3. Systemic risk is growing

As I mentioned, you should be paying attention to any potential supply chain attacks. Because of our collective reliance on technology, Single Point of Failure (SPoF) attacks are becoming increasingly common. 

The increase in these kinds of attacks is apparent. The Microsoft Exchange attacks, the Kaseya attack and, more recently the Colonial Pipeline attack, showcase just how much damage can occur for businesses. That’s why it’s vital that insurers are taking supply chains, and the potential for accumulation into consideration when underwriting risk. 


Learn more about SPoF and supply chain attacks in our free downloadable report — Building Blocks of a Catastrophe Scenario


Systemic risk has the potential to impact capital allocation and the overall portfolio management strategy so it is an important topic to get a handle on. 

4. Claims handling requires specialist expertise

Another challenge that insurers face is around claims handling. There are many varied experts you need to deal with a cyber claim (notification providers, credit monitoring experts, forensic providers, a PR team, lawyers, etc), it's difficult to create a team that works effectively and is able to scale — whether that's by using an outsourced provider or building a team in-house.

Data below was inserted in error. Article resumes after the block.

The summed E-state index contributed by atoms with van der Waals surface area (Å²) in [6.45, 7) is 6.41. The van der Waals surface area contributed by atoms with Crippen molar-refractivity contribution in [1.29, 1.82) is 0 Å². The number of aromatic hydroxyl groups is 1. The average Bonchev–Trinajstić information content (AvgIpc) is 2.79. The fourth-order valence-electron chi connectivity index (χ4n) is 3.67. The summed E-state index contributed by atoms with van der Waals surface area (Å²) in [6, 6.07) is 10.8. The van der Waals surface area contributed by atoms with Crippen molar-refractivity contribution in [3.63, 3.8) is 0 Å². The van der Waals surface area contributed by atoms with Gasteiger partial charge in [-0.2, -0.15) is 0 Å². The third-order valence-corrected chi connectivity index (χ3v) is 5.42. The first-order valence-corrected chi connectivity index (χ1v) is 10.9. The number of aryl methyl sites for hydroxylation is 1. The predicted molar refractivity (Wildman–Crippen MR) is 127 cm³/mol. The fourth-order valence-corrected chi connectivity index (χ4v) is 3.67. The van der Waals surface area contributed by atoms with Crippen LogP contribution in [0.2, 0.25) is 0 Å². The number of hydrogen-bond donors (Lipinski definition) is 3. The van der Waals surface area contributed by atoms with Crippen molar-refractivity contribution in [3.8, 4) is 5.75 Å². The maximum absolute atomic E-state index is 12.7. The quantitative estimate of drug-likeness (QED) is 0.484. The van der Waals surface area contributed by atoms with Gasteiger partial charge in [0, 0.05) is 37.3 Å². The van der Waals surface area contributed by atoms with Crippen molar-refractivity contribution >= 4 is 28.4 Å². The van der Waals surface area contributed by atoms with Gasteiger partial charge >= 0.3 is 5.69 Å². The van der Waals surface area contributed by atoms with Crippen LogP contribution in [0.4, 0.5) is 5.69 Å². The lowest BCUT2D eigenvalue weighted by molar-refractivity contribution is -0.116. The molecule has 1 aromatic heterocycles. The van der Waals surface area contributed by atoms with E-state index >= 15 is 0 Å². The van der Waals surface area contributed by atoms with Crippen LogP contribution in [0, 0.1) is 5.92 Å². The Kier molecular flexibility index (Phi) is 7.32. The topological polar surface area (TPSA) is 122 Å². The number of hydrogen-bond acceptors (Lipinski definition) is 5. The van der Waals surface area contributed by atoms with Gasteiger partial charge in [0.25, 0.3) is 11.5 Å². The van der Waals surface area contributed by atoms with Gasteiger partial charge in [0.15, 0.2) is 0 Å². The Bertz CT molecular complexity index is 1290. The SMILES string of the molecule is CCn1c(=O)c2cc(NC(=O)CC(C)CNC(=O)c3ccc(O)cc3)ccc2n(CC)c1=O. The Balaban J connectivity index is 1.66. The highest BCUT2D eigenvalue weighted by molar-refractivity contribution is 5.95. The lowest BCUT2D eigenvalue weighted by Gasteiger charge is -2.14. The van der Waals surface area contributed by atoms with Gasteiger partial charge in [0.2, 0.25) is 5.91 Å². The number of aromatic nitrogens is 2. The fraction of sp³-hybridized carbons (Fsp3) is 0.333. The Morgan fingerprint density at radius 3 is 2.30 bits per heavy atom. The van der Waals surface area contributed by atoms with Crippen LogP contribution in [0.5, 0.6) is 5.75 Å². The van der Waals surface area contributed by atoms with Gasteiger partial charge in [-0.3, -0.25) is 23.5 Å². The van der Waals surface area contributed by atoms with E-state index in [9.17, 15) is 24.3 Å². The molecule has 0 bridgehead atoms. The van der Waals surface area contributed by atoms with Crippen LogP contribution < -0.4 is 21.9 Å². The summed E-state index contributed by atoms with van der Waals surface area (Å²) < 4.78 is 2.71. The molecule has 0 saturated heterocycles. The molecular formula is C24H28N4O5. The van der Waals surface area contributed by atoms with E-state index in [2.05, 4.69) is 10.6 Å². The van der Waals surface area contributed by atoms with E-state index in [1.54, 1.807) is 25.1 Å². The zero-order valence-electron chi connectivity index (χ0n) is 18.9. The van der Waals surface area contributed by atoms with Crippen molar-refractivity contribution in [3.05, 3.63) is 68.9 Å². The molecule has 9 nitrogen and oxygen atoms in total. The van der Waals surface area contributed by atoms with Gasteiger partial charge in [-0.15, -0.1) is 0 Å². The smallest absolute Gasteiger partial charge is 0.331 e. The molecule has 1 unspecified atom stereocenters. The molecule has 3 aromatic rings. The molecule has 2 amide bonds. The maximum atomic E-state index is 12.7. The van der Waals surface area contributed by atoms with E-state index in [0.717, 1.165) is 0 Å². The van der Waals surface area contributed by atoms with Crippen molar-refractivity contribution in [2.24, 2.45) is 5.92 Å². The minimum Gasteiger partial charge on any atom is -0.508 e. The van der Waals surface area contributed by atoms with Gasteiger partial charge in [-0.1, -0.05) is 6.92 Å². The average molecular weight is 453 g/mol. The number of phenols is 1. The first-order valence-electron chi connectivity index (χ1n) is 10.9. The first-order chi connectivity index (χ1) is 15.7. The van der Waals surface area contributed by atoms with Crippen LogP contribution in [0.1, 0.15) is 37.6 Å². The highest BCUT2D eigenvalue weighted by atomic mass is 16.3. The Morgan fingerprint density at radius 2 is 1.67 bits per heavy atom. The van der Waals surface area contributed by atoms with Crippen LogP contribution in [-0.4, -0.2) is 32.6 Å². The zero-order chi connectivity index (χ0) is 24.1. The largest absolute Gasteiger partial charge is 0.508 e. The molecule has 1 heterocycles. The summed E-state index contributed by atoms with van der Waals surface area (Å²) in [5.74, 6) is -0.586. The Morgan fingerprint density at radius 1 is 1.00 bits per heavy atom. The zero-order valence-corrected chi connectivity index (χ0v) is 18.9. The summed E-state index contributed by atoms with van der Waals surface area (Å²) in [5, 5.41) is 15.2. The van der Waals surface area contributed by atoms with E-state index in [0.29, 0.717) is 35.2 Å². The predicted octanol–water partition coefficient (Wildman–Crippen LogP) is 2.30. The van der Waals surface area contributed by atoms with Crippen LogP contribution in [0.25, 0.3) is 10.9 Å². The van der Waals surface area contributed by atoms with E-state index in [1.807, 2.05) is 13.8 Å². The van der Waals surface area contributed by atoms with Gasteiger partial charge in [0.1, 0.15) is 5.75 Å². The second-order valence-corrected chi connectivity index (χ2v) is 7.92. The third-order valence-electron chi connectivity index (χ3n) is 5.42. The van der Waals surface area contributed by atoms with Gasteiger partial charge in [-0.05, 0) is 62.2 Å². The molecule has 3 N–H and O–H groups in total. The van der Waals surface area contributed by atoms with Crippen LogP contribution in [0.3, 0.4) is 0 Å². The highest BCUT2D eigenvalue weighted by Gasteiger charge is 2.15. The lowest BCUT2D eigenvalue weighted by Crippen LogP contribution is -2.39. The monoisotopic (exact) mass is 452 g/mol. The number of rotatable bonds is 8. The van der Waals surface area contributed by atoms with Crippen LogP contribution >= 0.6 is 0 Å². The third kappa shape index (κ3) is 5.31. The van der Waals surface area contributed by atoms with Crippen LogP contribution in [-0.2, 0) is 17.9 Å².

Insurers need to build efficient access to the right resources and experts in order to be able to deal with the diverse ledger of cyber risks that occur. These specialists should also be on the pulse of any evolving cyber threat trends so that they can react appropriately when a claim occurs.  

How can underwriters solve these challenges? 

The diverse range of challenges cyber underwriters face today will inevitably continue to evolve, and underwriters must evolve with them. This means adopting simple solutions that will continuously ease your underwriting workflow. 

One solution that addresses many of these issues is cyber modeling software. At CyberCube, we understand the cyber insurance market and have created analytics tools to help insurers tackle the obstacles they face and underwrite cyber successfully. It can provide the right kind of data and actionable insights, help you understand changing cyber threats, and takes systemic risk into consideration when underwriting risk.

If you’d like to learn more about choosing the right cyber risk analytics tool for your organisation, check out our blog — Underwriting cyber risk: 5 features to look for in a cyber modeling solution

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Building Blocks of a Catastrophe Scenario

With major attacks such as Microsoft Exchange, Blackbaud and SolarWinds making headlines over the past year, CyberCube analyses how supply chain cyber risk has shifted from an identified risk area to become a key topic of interest in the security and insurance industries.